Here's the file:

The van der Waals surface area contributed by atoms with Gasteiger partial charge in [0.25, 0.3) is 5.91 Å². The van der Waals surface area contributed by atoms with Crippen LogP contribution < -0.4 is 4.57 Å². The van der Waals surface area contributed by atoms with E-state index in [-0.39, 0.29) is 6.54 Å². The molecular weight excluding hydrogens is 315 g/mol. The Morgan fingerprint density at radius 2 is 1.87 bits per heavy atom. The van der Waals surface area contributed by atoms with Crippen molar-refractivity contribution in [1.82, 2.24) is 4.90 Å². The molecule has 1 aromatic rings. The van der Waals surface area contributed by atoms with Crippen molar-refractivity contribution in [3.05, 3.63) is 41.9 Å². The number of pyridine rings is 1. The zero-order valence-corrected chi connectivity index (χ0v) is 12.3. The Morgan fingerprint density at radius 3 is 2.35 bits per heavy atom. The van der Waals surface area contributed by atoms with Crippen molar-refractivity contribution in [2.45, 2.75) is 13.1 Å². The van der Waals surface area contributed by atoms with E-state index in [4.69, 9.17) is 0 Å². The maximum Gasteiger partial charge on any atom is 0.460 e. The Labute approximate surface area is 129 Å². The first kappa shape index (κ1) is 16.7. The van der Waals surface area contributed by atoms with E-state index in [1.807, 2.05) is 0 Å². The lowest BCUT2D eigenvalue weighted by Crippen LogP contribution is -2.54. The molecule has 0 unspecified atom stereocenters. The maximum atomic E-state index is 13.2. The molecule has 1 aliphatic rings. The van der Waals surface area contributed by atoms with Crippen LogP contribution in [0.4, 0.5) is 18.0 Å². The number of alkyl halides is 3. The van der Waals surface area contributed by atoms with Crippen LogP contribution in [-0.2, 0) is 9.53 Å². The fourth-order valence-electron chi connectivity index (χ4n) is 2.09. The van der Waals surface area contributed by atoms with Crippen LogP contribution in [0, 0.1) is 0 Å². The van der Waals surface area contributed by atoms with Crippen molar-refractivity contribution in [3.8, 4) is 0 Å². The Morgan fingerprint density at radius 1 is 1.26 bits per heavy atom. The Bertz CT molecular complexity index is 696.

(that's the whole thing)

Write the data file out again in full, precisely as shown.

The van der Waals surface area contributed by atoms with Gasteiger partial charge in [0.25, 0.3) is 5.91 Å². The van der Waals surface area contributed by atoms with Crippen LogP contribution < -0.4 is 4.57 Å². The van der Waals surface area contributed by atoms with E-state index in [-0.39, 0.29) is 6.54 Å². The molecular weight excluding hydrogens is 315 g/mol. The Morgan fingerprint density at radius 2 is 1.87 bits per heavy atom. The van der Waals surface area contributed by atoms with Crippen molar-refractivity contribution in [1.82, 2.24) is 4.90 Å². The molecule has 1 aromatic rings. The van der Waals surface area contributed by atoms with Crippen molar-refractivity contribution in [3.05, 3.63) is 41.9 Å². The number of pyridine rings is 1. The zero-order valence-corrected chi connectivity index (χ0v) is 12.3. The Morgan fingerprint density at radius 3 is 2.35 bits per heavy atom. The van der Waals surface area contributed by atoms with Crippen molar-refractivity contribution in [2.45, 2.75) is 13.1 Å². The van der Waals surface area contributed by atoms with E-state index in [4.69, 9.17) is 0 Å². The maximum Gasteiger partial charge on any atom is 0.460 e. The Labute approximate surface area is 129 Å². The first kappa shape index (κ1) is 16.7. The van der Waals surface area contributed by atoms with E-state index in [1.807, 2.05) is 0 Å². The lowest BCUT2D eigenvalue weighted by Crippen LogP contribution is -2.54. The molecule has 0 unspecified atom stereocenters. The maximum atomic E-state index is 13.2. The molecule has 1 aliphatic rings. The van der Waals surface area contributed by atoms with Crippen LogP contribution in [0.4, 0.5) is 18.0 Å². The number of alkyl halides is 3. The van der Waals surface area contributed by atoms with Crippen LogP contribution in [-0.2, 0) is 9.53 Å². The fourth-order valence-electron chi connectivity index (χ4n) is 2.09. The van der Waals surface area contributed by atoms with Crippen LogP contribution in [0, 0.1) is 0 Å². The van der Waals surface area contributed by atoms with Crippen molar-refractivity contribution in [3.8, 4) is 0 Å². The Morgan fingerprint density at radius 1 is 1.26 bits per heavy atom. The Bertz CT molecular complexity index is 696.